Sleepy Hollow Today Washington’s Irving’s the Legend of Sleepy Hollow stands as a ic of American literature. In large part the stories continued success is linked to popularity as a Halloween horror story, told to children ever year. The story itself follows the life of teacher Icabod Crane as he attempts to court a woman, Katrina Van Tassel. Ichabod competes with another man Abraham Van Brunt. After being spurned at a dance Ichabod rides home feeling forlorn. On his ride home Ichabod is encountered by a headless horseman who subsequently kills him. This essay examines Poole’s scholarly article on the story and evaluates the article in terms of relevancy and insights.
Poole’s text ‘Monsters in America’ provides a broad ranging critical investigation of Irving’s ‘the Legend of Sleepy Hollow’. Some of the most prominent information in this critique regards historical information surrounding the major characters. In this way Poole considers that Ichabod Crane was actually inspired by an actual schoolmaster Irving knew (Poole). Still, the article indicates that Irving’s greatest influence for the story was not his surroundings in the Hudson, but instead Romantic writing from his time spent in the United Kingdom and Europe. This is a unique insight as many individuals, including past President Van Buren, claimed the story was directly influenced from his childhood surroundings. Conversely, Poole indicates that Irving was heavily influenced by Germany storytelling (Poole). In these regards, headless horsemen were a prominent aspect of this culture’s folklore. Still, the article indicates that many of the settings were derived directly from post-revolutionary society. These are significant contribution as it indicates that the story lasting appreciation is not because Irving articulates themes and attitudes of post-Revolutionary America, but rather because he creates a hybrid recognition of these themes with old world artistic values. In this way the story implements a setting from a timeless aspect of American culture and fuses it with the power of the European Romantic movement.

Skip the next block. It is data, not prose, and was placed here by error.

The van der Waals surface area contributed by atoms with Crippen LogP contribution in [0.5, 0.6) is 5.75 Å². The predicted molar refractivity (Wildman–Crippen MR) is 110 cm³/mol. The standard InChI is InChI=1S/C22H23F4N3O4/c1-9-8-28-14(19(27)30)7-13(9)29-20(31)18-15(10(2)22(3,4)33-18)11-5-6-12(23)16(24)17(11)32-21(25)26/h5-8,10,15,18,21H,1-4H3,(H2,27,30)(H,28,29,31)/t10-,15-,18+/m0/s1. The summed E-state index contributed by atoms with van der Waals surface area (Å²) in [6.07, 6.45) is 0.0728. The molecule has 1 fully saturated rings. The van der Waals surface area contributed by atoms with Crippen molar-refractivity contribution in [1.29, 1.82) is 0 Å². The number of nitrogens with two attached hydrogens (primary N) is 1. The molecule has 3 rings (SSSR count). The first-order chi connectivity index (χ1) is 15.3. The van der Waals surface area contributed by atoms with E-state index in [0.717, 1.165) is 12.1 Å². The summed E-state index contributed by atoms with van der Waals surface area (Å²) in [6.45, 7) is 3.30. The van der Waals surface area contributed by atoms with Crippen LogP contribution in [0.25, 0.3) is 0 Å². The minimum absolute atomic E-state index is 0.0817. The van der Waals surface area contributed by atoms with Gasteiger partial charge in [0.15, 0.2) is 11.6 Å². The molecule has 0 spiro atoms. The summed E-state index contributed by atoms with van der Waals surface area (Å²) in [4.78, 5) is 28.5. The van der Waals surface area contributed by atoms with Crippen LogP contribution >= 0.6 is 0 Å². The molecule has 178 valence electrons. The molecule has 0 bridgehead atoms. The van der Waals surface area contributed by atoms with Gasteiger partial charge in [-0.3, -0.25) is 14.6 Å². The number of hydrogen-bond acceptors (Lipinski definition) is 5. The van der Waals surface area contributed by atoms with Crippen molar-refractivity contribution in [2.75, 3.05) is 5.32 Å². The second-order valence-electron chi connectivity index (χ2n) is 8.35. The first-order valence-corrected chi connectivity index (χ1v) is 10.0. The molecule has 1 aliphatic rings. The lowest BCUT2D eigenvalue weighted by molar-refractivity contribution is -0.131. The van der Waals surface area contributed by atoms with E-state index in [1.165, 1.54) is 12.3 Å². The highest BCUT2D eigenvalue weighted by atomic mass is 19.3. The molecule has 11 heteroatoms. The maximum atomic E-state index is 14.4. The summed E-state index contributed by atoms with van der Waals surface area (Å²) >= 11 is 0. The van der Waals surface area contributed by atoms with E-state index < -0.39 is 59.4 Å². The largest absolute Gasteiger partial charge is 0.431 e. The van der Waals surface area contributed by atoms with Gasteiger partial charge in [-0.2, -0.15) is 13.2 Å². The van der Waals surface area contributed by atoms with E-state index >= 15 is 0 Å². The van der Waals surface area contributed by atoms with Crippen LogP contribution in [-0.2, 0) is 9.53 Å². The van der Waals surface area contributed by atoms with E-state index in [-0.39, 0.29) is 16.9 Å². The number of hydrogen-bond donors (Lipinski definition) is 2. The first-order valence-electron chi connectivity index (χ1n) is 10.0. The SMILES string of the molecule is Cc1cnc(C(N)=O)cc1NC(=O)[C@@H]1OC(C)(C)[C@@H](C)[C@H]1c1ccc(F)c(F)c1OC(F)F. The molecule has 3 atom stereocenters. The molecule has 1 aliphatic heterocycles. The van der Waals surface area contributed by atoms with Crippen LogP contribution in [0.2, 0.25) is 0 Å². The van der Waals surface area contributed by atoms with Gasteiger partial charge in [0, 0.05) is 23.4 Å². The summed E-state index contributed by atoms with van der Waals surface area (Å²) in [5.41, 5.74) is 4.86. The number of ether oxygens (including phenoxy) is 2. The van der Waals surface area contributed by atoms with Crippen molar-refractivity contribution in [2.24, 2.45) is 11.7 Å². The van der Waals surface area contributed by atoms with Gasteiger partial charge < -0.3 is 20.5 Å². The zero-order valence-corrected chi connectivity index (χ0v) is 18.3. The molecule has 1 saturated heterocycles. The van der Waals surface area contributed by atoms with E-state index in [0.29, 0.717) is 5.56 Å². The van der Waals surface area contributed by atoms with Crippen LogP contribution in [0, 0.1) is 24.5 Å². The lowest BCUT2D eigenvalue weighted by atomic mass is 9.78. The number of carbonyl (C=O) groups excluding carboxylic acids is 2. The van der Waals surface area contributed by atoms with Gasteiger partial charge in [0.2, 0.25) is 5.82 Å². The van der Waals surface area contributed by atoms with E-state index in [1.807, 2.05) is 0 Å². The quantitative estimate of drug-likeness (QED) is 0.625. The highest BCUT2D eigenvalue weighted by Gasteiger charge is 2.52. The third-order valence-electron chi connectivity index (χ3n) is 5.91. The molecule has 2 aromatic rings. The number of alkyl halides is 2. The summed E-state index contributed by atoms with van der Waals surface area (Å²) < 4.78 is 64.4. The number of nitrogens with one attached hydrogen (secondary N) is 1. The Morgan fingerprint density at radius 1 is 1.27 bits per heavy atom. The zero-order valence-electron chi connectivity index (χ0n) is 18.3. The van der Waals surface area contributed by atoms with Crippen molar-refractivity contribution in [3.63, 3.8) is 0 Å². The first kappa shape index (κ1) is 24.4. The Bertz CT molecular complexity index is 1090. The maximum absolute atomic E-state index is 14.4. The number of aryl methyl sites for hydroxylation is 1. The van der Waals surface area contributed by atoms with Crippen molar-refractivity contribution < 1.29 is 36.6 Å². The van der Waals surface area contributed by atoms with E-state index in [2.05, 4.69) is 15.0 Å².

In conclusion, this essay has examined Poole’s critical article on Irving’s The Legend of Sleepy Hollow. The article was successful in establishing its main points. In these regards the article clearly defined what information was speculation and what information was recorded fact. The information in the article was presented in a clear and easily understandable way. Rather than attempting to provide a radical critique of the story the author presents a variety of existing historical information together. In terms of new forms of recognition, the article is successful in speculating and theorizing as to the story’s lasting appreciation within American society. In this way it indicates that as the story combines American values from a formative period in the country’s development, as well as European romanticism. While no great new information was contained in the article, the way it articulated these perspectives I found highly engaging. I would definitely recommend this article to others as it provides great historical information as well as new ways of appreciating the work.
Poole, Scott. Monsters in America: Our Historical Obsession with the Hideous and the
Haunting. Baylor University Press. 2011.